R&D Tax Credit claims have more than doubled – so why are so many companies still missing out?
Latest figures published by HMRC on R&D Tax Credits suggest that more small businesses are finally tapping into this valuable relief, with the number of SME claims so far for periods ending in 2016 and 2017 topping 34,000 – more than double the 15,585 claims made for 2013-14.
According to the statistics published in September, that represents £1.83billion of tax credits claimed by SMEs. Whilst this figure is already more than the £1.75billion claimed for 2015-16, it will undoubtedly increase as it only accounts for claims made in the first six months of 2018. Businesses can make a claim up to two years after the end of their accounting period, so the final total for periods ending in 2016 and 2017 is expected to be well in excess of £2billion.
While the report headlines are undoubtedly encouraging, deeper analysis into the figures would suggest that thousands of companies are still missing out on funding worth an average of £50,000 to each business.
What are R&D Tax Credits?
The basic principle of R&D tax relief is to reward companies that invest in developing new products, processes or services – or enhancing existing ones – via either a reduction in tax or a cash repayment. The credits can be significant, in some cases up to 33p for every £1 of qualifying spend.
Companies can claim R&D tax relief on a range of revenue expenditure – such as employee and subcontractor costs, materials and consumables, and computer software – if that expenditure was incurred as part of a qualifying R&D project. This is one which, according to HMRC, “seeks to achieve an advance in overall knowledge or capability in a field of science or technology through the resolution of scientific or technological uncertainty”.
There are separate schemes for SMEs and large companies (who have more than 500 employees, and either an annual turnover in excess of €100million or a balance sheet total over €86million). If your company and project meet the criteria, then you could qualify for up to 230% tax relief on those R&D costs. This means that for every £100 of qualifying cost, your company could reduce its taxable profits (or increase a loss) by an additional £130 on top of the £100 spent. If your company is loss-making, you can choose to claim tax credits rather than carry the loss forward, and receive a cash payment of up to 33p for every pound spent on R&D.
Who is missing out and why?
While there are several reasons why companies may be missing out, most of them are based on a lack of awareness of the scheme and who is eligible – issues already acknowledged by HMRC.
The Taxing Times report, published by the Federation of Small Businesses earlier this year, found that awareness of tax reliefs generally is fairly low among small businesses, with 55% of SMEs saying they were unaware of R&D Tax Credits. Perhaps more worryingly, only 7% of those who were aware had actually claimed them.
A misconception amongst businesses about the nature of research and development may be partly responsible for this low take up. For many business owners, the concept of R&D is something carried out in a laboratory by technicians and researchers in white coats. However, HMRC’s definition is deliberately wide-ranging, and “the resolution of scientific or technological uncertainty” could include anything from manufacturing processes to building techniques and food production.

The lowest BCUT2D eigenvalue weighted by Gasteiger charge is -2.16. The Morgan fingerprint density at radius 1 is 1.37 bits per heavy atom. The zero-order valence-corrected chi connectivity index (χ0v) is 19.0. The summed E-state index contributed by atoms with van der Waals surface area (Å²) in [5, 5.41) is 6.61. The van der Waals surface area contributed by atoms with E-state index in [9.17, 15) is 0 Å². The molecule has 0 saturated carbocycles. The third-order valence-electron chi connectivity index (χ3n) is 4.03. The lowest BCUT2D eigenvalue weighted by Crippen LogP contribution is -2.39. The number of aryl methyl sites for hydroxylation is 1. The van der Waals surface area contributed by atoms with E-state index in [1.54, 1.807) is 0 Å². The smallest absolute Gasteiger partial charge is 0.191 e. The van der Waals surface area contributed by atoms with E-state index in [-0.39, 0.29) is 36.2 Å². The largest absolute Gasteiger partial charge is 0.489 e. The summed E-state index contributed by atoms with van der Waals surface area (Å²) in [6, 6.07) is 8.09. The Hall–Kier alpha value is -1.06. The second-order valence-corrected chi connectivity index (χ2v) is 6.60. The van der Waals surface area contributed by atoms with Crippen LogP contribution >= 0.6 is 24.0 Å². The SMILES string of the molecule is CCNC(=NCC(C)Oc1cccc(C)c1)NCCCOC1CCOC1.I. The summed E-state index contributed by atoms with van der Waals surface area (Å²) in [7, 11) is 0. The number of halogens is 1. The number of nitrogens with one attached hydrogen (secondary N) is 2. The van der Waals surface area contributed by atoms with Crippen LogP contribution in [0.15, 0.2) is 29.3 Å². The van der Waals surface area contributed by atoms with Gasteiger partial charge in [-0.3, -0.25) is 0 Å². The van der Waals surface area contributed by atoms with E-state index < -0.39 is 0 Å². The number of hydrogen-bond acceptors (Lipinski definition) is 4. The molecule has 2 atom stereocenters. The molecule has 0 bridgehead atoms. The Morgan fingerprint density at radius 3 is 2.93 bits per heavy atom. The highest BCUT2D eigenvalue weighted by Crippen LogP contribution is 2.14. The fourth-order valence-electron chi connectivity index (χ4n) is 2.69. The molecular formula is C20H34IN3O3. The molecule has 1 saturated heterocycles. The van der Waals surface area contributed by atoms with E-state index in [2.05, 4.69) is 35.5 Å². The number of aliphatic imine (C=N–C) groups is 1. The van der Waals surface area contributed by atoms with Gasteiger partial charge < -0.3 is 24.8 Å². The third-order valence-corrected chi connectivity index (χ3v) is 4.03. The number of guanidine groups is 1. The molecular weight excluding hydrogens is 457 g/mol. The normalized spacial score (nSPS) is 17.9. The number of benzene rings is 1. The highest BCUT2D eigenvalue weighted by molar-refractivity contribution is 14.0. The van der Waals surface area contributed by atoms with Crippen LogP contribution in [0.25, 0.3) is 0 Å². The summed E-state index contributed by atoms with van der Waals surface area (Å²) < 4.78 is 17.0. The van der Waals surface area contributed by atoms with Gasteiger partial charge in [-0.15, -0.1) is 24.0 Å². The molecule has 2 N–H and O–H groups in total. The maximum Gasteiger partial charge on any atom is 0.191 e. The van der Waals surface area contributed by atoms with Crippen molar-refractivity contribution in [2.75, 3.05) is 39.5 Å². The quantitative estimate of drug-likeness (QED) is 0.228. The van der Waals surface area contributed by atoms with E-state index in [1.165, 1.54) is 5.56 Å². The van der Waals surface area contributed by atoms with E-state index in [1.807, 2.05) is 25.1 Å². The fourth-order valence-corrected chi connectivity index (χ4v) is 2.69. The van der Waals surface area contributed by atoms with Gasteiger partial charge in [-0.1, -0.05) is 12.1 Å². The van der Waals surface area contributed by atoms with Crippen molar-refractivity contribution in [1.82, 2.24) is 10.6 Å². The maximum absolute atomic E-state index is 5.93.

The perception that R&D Tax Credits are not for us is reflected in the business sectors making successful claims. While manufacturing and information and communication accounted for more than half of the successful claims so far for 2016-17, sectors such as health, education and transport accounted for only around 1% of claims each. Mining and quarrying, real estate, accommodation and food, and electricity, steam, gas and air conditioning accounted for less than 0.5% of claims each. Any company in those underrepresented sectors which pays UK corporation tax and is trying to “resolve technological or scientific uncertainty” in its work could have a valid claim.
Some businesses may also still be unaware of the changes introduced in April 2012, which removed the minimum threshold of R&D expenditure of £10,000. Although HMRC says the change has had a “noticeable effect” on the number of first-time applicants claiming R&D tax relief, given the general level of awareness there are likely to be many businesses who believe the relief is for major research projects rather than the lower level, sub-£10,000, activity they carry out.
What can you do to claim?
The good news is that if you’re a qualifying company that has carried out R&D work which meets the scheme’s criteria over the past two years, you should still be eligible to claim R&D tax relief. As you have until two years after the end of the accounting period to submit your claim, work that was undertaken during a 2017 year end can still qualify for relief.
The important thing is to seek advice as soon as possible. The claim and calculation process itself can be complex, so talk to your professional advisers about the steps you need to take.
This article was written by Gemma Thake, Tax Manager at Price Bailey. If you would like further information on any of the above please feel free to get in touch with Gemma using the contact form below.